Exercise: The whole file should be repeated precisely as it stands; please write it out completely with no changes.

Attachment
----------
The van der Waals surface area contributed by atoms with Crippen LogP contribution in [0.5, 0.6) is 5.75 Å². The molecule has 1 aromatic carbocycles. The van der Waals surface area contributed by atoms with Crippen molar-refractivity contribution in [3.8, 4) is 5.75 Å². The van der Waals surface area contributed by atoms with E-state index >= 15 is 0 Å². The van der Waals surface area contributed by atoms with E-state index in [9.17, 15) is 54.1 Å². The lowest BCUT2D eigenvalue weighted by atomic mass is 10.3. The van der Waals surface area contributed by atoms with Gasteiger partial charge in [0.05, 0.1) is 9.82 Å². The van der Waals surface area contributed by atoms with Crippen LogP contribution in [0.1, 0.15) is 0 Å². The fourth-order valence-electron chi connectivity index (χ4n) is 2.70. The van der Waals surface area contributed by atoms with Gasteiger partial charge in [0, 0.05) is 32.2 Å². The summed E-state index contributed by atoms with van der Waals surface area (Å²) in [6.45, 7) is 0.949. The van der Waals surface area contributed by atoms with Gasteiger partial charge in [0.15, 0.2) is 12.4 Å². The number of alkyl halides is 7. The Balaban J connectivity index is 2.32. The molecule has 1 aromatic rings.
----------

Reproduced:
The van der Waals surface area contributed by atoms with Crippen LogP contribution in [0.5, 0.6) is 5.75 Å². The molecule has 1 aromatic carbocycles. The van der Waals surface area contributed by atoms with Crippen molar-refractivity contribution in [3.8, 4) is 5.75 Å². The van der Waals surface area contributed by atoms with E-state index >= 15 is 0 Å². The van der Waals surface area contributed by atoms with E-state index in [9.17, 15) is 54.1 Å². The lowest BCUT2D eigenvalue weighted by atomic mass is 10.3. The van der Waals surface area contributed by atoms with Gasteiger partial charge in [0.05, 0.1) is 9.82 Å². The van der Waals surface area contributed by atoms with Crippen LogP contribution in [0.1, 0.15) is 0 Å². The fourth-order valence-electron chi connectivity index (χ4n) is 2.70. The van der Waals surface area contributed by atoms with Gasteiger partial charge in [0, 0.05) is 32.2 Å². The summed E-state index contributed by atoms with van der Waals surface area (Å²) in [6.45, 7) is 0.949. The van der Waals surface area contributed by atoms with Gasteiger partial charge in [0.15, 0.2) is 12.4 Å². The number of alkyl halides is 7. The Balaban J connectivity index is 2.32. The molecule has 1 aromatic rings.